The Supreme Court of Virginia in an unexpected move on Friday reinstated the state’s ban on slots-like skill machines in the commonwealth, overruling a decision by a lower court that had issued a temporary injunction blocking the enforcement of the ban.
The Greensville County Circuit Court issued the injunction in December 2021 after Hermie Sadler, a former NASCAR driver and entrepreneur from Emporia, had filed a suit against then-Gov. Ralph Northam; Mark Herring, then the attorney general; and the Virginia Alcoholic Beverage Control Authority after Virginia’s ban of skill games went into effect.
While the injunction was in place, Virginia was not collecting tax revenue on legal skill games.
For Virginia Attorney General Jason Miyares, the high court’s order settles the dispute over the ban.
“We are very pleased with the Supreme Court’s decision upholding the constitutionality of the skill games law,” Miyares spokeswoman Victoria LaCivita said in an email. “The commonwealth of Virginia has regulated gambling for centuries, and the skill games law is an ordinary exercise of the General Assembly’s authority to protect the public from dangerous gambling devices. The law is now in effect, and Commonwealth’s Attorneys are free to enforce it.”
In his suit Sadler alleges that the ban infringes his First Amendment rights as a businessman and that its sole purpose is to create an advantage for large, resort-style casinos and gambling chains moving into Virginia at the expense of small businesses surviving off the profit of the betting machines.
Sadler’s case is scheduled to be tried in Greensville County in December, but the higher court found that because the General Assembly during its 2023 session changed the definition of skill games, the injunction that Sadler sought applied to the previous definition.
But in their order, Justices Stephen McCullough, Teresa Chafin and Wesley Russell Jr. found that the lower court had abused its discretion by issuing the temporary injunction.
The justices also argued that Sadler’s free speech claim “is unlikely to succeed on the merits,” adding that “a party challenging the constitutionality of an enactment of the General Assembly is faced with a daunting task.”
Sadler, who was in Richmond Friday to prepare for his upcoming trial, was blindsided by the Supreme Court’s order.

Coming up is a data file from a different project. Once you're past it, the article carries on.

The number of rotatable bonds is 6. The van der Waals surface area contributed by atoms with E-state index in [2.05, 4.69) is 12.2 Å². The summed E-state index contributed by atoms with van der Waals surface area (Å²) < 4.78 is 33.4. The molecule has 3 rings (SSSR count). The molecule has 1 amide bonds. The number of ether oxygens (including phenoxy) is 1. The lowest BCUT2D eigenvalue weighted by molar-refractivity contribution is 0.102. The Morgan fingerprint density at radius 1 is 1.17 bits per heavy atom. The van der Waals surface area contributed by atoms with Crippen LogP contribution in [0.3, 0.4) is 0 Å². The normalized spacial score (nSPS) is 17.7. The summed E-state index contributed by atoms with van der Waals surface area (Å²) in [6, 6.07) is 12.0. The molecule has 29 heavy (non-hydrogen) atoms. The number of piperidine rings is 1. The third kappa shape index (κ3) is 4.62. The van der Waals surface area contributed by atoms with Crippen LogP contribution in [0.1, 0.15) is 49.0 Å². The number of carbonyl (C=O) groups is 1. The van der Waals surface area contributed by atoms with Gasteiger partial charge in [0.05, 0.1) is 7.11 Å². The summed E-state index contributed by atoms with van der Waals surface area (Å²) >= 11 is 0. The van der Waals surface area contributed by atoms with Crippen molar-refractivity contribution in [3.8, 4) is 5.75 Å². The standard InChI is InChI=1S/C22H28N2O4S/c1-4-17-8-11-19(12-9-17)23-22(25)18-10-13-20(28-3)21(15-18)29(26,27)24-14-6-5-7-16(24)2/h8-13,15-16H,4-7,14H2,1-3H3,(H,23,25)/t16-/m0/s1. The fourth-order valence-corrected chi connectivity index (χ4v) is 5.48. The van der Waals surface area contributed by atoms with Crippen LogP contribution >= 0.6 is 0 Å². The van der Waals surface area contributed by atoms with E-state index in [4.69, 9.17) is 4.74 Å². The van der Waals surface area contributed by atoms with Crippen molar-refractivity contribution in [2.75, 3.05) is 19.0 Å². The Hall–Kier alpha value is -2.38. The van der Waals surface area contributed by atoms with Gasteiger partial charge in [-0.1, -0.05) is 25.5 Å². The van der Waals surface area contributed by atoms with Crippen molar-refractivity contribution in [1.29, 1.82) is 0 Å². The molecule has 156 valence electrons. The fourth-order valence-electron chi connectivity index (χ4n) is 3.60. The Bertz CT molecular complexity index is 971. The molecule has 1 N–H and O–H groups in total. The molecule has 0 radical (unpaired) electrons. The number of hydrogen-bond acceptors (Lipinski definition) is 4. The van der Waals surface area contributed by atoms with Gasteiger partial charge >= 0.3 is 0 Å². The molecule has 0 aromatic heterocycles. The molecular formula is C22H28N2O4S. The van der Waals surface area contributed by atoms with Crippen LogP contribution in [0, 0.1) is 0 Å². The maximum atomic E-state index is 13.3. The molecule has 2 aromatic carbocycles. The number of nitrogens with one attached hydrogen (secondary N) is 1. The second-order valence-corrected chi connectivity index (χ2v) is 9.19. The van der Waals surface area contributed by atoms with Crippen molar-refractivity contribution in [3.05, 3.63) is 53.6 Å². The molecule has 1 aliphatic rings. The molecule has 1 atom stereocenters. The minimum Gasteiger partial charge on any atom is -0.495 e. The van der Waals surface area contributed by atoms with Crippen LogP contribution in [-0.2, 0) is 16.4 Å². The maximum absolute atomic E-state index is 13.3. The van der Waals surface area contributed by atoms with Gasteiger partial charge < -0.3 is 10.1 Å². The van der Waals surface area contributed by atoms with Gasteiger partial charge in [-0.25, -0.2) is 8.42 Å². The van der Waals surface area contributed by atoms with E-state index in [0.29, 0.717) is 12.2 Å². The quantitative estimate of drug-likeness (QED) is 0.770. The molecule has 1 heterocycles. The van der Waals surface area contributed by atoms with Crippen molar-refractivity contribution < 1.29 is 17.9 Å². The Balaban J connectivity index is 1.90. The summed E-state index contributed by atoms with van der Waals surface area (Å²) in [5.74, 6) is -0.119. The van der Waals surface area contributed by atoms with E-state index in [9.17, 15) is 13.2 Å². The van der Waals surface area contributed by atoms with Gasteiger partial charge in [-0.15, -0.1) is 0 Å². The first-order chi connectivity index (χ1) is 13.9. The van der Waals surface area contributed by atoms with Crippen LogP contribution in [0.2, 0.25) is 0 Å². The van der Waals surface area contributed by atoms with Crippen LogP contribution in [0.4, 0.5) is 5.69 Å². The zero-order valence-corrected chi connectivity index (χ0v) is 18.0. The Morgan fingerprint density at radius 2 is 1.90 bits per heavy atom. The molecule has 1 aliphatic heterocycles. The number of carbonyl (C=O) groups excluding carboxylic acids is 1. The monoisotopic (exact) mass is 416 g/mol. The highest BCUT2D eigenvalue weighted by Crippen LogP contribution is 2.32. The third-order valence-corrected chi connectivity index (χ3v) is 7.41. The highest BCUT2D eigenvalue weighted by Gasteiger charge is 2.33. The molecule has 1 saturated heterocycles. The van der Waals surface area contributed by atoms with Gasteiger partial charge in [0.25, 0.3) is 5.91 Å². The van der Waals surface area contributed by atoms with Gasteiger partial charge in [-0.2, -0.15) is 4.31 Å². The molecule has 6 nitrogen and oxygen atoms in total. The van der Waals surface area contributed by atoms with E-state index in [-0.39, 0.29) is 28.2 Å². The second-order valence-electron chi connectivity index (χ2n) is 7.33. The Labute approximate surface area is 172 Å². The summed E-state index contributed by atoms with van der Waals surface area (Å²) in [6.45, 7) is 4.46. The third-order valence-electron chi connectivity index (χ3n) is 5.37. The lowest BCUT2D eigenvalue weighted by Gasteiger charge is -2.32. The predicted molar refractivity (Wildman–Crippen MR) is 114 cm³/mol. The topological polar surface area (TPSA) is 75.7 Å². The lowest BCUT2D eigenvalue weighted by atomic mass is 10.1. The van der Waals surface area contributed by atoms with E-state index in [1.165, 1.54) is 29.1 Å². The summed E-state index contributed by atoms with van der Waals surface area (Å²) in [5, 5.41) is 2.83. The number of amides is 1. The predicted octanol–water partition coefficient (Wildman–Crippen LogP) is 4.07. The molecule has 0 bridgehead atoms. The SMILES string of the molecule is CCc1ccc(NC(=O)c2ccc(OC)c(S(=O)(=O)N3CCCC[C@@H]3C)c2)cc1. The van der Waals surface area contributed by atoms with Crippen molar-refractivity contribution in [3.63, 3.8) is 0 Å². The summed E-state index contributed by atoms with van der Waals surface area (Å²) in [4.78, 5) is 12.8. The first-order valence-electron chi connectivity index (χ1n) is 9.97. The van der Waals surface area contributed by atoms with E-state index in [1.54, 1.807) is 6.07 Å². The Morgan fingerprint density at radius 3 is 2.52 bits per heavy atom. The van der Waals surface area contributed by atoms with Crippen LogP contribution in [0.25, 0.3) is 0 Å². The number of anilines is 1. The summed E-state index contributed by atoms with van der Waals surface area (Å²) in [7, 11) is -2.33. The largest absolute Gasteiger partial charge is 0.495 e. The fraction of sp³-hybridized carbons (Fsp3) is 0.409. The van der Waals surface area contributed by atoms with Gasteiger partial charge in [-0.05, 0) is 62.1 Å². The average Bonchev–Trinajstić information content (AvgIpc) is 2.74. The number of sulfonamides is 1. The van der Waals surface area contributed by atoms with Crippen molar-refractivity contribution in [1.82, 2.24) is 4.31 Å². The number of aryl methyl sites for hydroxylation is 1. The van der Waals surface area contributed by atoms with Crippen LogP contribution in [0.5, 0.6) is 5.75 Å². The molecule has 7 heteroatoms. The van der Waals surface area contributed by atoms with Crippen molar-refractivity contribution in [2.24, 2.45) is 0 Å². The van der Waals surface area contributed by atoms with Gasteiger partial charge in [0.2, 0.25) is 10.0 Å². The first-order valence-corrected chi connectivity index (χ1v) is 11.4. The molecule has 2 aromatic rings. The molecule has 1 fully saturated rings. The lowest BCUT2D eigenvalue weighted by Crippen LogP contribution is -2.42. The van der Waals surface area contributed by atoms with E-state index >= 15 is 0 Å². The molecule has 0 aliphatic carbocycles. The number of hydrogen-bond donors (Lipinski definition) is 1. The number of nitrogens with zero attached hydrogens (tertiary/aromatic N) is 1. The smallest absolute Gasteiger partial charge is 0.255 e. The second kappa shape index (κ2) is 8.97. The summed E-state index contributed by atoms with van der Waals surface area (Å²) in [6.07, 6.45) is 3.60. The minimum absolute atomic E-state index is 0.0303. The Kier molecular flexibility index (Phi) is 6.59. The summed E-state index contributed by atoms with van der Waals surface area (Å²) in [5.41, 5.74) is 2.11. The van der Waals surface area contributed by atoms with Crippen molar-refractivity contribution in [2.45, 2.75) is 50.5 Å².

“It was a shock and disappointment to me and my legal team,” Sadler said in a phone interview. “The people that are fighting against us, the lobbyists and casino owners, are very powerful and they have a lot of money and influence. But we won’t roll over and be quiet, we believe we are fighting for the constitutional rights of small businesses, and we’ll continue to prepare like we have been doing to go to court in December.”
Carl Tobias, a professor at the University of Richmond School of Law, said in an email that the Supreme Court’s decision to step in was unusual.
“But the Justices seem to be saying that the U.S. Supreme Court and other courts accord special treatment to gambling and find that the ban regulates conduct more than speech,” Tobias said.
The General Assembly in 2020 passed legislation banning skill games effective July 1 of that year after some lawmakers expressed concern that the electronic betting machines could pose a threat to the profitability of several planned casinos in the commonwealth.
But after the coronavirus pandemic shuttered thousands of businesses, lawmakers agreed to a one-year reprieve for operations of the electronic skill games. There are currently 6,000 machines in the commonwealth that were previously regulated by the Virginia ABC, plus an estimated 2,000 additional machines that are operated illegally.
After the expiration of the ABC’s regulatory oversight ended on June 30 of last year, businesses across Virginia have been operating skill games in murky legal territory.